Readers’ Views on: Dialectics of Philosophy and Organization; Pelican Bay Hunger Strike Pamphlet; Prison and Slavery; On Lockdown; Prison Censorship; Voices from behind Bars
For many New Afrikan Revolutionaries August has a profound significance. For me Black August attempts to set forth a new humanism.
In the spirit of Black August Memorial, Faruq talks about the conditions of Black prisoners, the need to break race divisions between them and white prisoners, and the quest for the Idea of Freedom.
Although we do not have a daily newspaper, this crisis-ridden period compels us to strive to act as if we do. Organizational tasks as always are meant to include, not exclude, friends and new contacts who are not yet Marxist-Humanists.
Report of a discussion following the showing of the new movie “Concerning Violence” which took on Frantz Fanon and Black movements of the present.
At this moment of rethinking, Urszula Wislanka ask prisoners to share their ideas on humanism, as the Prisoners’ Human Rights Movement Blueprint reasserted the humanism upon which the prisoners’ movement was founded.
An appeal for funds to help keep the paper, News & Letters, going and growing; and to help us expand our subscriptions to prisoners.
Readers’ Views on Needed New Beginnings in Philosophy and Revolution; Making One Year Count; Subjugated Knowledge; Free Syria/May Day; and Voices From Behind the Bars.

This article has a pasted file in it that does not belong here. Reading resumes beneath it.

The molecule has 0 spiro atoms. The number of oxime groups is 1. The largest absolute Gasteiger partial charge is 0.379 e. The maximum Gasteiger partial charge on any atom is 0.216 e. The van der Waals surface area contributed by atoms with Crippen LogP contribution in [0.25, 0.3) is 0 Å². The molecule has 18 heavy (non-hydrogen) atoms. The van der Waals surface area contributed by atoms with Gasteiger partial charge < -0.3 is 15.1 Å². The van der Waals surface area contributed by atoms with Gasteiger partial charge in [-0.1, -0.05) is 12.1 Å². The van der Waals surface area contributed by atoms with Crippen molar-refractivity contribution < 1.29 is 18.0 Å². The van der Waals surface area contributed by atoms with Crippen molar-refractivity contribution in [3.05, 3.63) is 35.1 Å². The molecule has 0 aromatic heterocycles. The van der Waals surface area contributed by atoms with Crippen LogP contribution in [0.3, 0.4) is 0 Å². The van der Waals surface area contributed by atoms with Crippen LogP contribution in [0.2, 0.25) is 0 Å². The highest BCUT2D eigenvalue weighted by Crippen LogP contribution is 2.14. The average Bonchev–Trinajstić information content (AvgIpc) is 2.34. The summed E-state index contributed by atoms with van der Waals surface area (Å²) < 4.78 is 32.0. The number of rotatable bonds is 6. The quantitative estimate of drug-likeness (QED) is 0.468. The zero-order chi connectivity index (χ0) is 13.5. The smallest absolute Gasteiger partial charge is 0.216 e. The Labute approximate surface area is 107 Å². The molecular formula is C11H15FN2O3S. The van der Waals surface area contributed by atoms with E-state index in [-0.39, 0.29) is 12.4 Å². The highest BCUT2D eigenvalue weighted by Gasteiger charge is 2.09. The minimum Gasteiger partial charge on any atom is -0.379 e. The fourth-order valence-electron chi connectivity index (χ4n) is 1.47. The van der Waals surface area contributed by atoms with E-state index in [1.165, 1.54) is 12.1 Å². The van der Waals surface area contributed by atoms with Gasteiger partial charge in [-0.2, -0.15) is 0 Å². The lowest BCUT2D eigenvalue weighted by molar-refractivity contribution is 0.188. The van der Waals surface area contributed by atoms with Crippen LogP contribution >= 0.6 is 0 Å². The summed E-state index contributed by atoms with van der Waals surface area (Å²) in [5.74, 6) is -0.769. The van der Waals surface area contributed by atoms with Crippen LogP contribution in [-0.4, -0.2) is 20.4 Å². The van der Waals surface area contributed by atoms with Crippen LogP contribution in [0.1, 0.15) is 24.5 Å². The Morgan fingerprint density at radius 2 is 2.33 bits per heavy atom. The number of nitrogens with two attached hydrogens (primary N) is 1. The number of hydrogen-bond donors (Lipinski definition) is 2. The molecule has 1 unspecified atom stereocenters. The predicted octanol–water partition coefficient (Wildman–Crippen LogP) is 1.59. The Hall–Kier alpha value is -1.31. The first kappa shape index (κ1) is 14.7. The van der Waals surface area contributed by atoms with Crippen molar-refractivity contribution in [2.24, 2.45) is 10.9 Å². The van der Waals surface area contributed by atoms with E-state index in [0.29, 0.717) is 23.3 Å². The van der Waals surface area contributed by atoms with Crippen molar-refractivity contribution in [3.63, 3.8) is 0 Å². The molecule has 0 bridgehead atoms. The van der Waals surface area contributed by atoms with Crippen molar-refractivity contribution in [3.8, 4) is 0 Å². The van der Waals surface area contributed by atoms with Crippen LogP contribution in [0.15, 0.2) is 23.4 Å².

Readers’ Views on Women as Reason; Harriet Tubman; Racism and Internationalism; Bisexual Health; Trans Liberation and Feminism; Chinese State vs. Workers; Nuclear Arms Threaten All; Ireland’s Red Banner; Remembering Olga Domanski; Haggard but Not Tired; Voices from Behind the Bars.
Readers’ Views on: The Movements from Practice and from Theory; Berta Caceres; Why Read N&L?; Women’s Liberation; Voices from behind the Bars.
A discussion with Philip Zimbardo followed the San Francisco premiere of “The Stanford Prison Experiment,” a movie based on his notorious 1971 experiment. It raises questions about the meaning of being human, which for Marx turned on needing human beings as free beings whose self-determining, free, conscious activity is not a mere means but the first necessity of life.